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A River Runs Through It: The Poudre Overruns Its Banks

Posted by on September 13, 2013

The average yearly rainfall in Fort Collins is 15.08 inches (based on data going back to 1893). The average September rainfall is 1.27 inches. (Western Regional Climate Center Data) We live between two city rain gauges. In the past 24 hours, one has received .91 inches and the other 1.14 inches of rain. In the past 3 days, they’ve received 3.15 and 3.58 inches respectively. And in the past week the count is 3.62 and 4.21 inches. In other words, so far this week (with more rain being forecast) we have received 3 times our average September rainfall and over 25% over our yearly rainfall. As much as we need rain, getting it all at once really isn’t ideal. There are roads closed all over town where they cross the river just in case the water rises above them or they lose structural integrity, which means all over town people are stranded and can’t get home. Schools are closed. And lest you think, “at least the farmers are getting rain,” remember that there’s really only so much the ground can soak up before the rain no longer helps. It’s kind of like taking a bunch of vitamin C at once. A huge dose can do a system clean and refresh, but once that’s done, the rest just gets peed away. Once a reservoir is full, it’s full. It can’t get fuller. And it’s the full reservoirs that are leading to surges along the river that are washing away roads.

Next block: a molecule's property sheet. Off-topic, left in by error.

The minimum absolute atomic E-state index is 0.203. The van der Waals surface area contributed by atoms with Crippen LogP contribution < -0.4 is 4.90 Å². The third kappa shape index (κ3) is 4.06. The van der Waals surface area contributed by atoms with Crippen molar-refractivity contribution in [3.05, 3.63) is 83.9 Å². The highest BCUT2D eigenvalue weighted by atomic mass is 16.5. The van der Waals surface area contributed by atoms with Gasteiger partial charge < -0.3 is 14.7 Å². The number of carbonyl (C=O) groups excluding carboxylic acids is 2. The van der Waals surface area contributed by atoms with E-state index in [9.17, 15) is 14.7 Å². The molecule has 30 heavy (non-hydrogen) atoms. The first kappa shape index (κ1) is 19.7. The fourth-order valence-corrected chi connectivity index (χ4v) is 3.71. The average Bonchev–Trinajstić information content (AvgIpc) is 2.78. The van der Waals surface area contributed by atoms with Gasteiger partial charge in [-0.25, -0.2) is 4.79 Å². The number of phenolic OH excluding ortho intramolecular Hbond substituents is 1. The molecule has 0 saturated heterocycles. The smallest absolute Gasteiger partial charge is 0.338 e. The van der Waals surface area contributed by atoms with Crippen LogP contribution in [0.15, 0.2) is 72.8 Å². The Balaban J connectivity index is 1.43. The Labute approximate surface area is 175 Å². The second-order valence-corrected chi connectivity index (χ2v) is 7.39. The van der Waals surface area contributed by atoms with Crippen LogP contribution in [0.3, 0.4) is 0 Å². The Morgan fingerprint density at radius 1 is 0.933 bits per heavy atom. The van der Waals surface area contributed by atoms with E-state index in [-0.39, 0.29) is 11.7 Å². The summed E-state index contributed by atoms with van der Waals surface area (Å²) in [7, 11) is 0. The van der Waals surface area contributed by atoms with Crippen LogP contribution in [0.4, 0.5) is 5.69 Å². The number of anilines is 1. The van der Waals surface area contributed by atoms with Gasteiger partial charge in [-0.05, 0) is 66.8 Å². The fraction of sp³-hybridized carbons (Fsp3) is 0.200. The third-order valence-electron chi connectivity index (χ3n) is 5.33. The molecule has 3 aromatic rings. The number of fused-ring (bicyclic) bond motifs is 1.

The rain has stopped for now. But this is what it looked like along the Poudre this morning. The first image is from Google Maps and shows where the river usually runs, and where it was overflowing this morning. The letters A, B, and C refer to where the following photos were taken.

The light blue line shows the approximate route of the river overflow. It’s hard to tell if the water covered the land between the blue line and the river or if this was just a secondary channel. The part of the Poudre Trail that’s just below the letter B was submerged, so the blue line is meant more to show the general path of the water than to show the width of the overflow.


A: This is where the Poudre trail veers off to the left and the Hickory Trail spur veers off to the right. School groups usually sit on logs just to the left of this sign before heading off to do research on the river. The foaming water to the right is where it’s spilling off of the bike trail.


B: This is where the Poudre River Trail heads east towards College taken from the vantage point of the part of the trail that leads to the Martinez Park parking lot. The trees on the left surround a wetlands area that apparently used to be part of a ditch that directed water to Auntie Stone’s cabin. The ditch hasn’t been used as a water way since that time. … till now.


C: This is the Poudre near the train tracks as they pass behind the Northside Aztlan Community Center. The bike trail under the train tracks were submerged.


I just found this on the Coloradoan:

“According to the National Weather Service, the Poudre reached 14.56 feet — nearly seven times its average during the previous four days — at 8:15 a.m. Friday. At that peak, more than 420,000 gallons of water passed a stream gauge every second.”

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